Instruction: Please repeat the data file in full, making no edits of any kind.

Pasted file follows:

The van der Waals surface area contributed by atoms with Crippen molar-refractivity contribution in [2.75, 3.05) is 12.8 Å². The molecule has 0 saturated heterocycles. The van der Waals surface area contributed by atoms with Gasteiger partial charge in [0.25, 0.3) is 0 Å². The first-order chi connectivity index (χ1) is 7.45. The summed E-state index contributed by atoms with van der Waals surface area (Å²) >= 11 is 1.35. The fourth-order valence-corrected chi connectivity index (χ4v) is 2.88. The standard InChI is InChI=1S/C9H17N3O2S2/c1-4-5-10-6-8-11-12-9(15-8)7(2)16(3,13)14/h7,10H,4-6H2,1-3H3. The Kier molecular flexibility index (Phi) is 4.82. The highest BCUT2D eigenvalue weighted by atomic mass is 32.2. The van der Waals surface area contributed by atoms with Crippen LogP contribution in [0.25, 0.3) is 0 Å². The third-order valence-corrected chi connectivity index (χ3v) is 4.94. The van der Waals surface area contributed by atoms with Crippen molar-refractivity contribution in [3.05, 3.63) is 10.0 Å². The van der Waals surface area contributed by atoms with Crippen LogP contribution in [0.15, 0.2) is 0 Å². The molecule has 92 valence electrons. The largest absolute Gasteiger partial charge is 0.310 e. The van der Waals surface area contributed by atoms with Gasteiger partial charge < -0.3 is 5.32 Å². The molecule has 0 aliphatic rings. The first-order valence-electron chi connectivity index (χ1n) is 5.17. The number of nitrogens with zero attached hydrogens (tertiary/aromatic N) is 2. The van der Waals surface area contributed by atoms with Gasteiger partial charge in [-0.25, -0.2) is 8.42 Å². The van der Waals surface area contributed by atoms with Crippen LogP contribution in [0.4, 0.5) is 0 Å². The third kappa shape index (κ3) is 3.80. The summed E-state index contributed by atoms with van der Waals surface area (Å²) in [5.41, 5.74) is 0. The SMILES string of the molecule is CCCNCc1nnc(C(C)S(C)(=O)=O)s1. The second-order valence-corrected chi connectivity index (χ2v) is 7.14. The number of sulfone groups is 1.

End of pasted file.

The van der Waals surface area contributed by atoms with Crippen molar-refractivity contribution in [2.75, 3.05) is 12.8 Å². The molecule has 0 saturated heterocycles. The van der Waals surface area contributed by atoms with Gasteiger partial charge in [0.25, 0.3) is 0 Å². The first-order chi connectivity index (χ1) is 7.45. The summed E-state index contributed by atoms with van der Waals surface area (Å²) >= 11 is 1.35. The fourth-order valence-corrected chi connectivity index (χ4v) is 2.88. The standard InChI is InChI=1S/C9H17N3O2S2/c1-4-5-10-6-8-11-12-9(15-8)7(2)16(3,13)14/h7,10H,4-6H2,1-3H3. The Kier molecular flexibility index (Phi) is 4.82. The highest BCUT2D eigenvalue weighted by atomic mass is 32.2. The van der Waals surface area contributed by atoms with Crippen LogP contribution in [0.25, 0.3) is 0 Å². The third-order valence-corrected chi connectivity index (χ3v) is 4.94. The van der Waals surface area contributed by atoms with Crippen molar-refractivity contribution in [3.05, 3.63) is 10.0 Å². The van der Waals surface area contributed by atoms with Crippen LogP contribution in [0.15, 0.2) is 0 Å². The molecule has 92 valence electrons. The largest absolute Gasteiger partial charge is 0.310 e. The van der Waals surface area contributed by atoms with Gasteiger partial charge < -0.3 is 5.32 Å². The molecule has 0 aliphatic rings. The first-order valence-electron chi connectivity index (χ1n) is 5.17. The number of nitrogens with zero attached hydrogens (tertiary/aromatic N) is 2. The van der Waals surface area contributed by atoms with Gasteiger partial charge in [-0.25, -0.2) is 8.42 Å². The van der Waals surface area contributed by atoms with Crippen LogP contribution in [0.4, 0.5) is 0 Å². The third kappa shape index (κ3) is 3.80. The summed E-state index contributed by atoms with van der Waals surface area (Å²) in [5.41, 5.74) is 0. The SMILES string of the molecule is CCCNCc1nnc(C(C)S(C)(=O)=O)s1. The second-order valence-corrected chi connectivity index (χ2v) is 7.14. The number of sulfone groups is 1.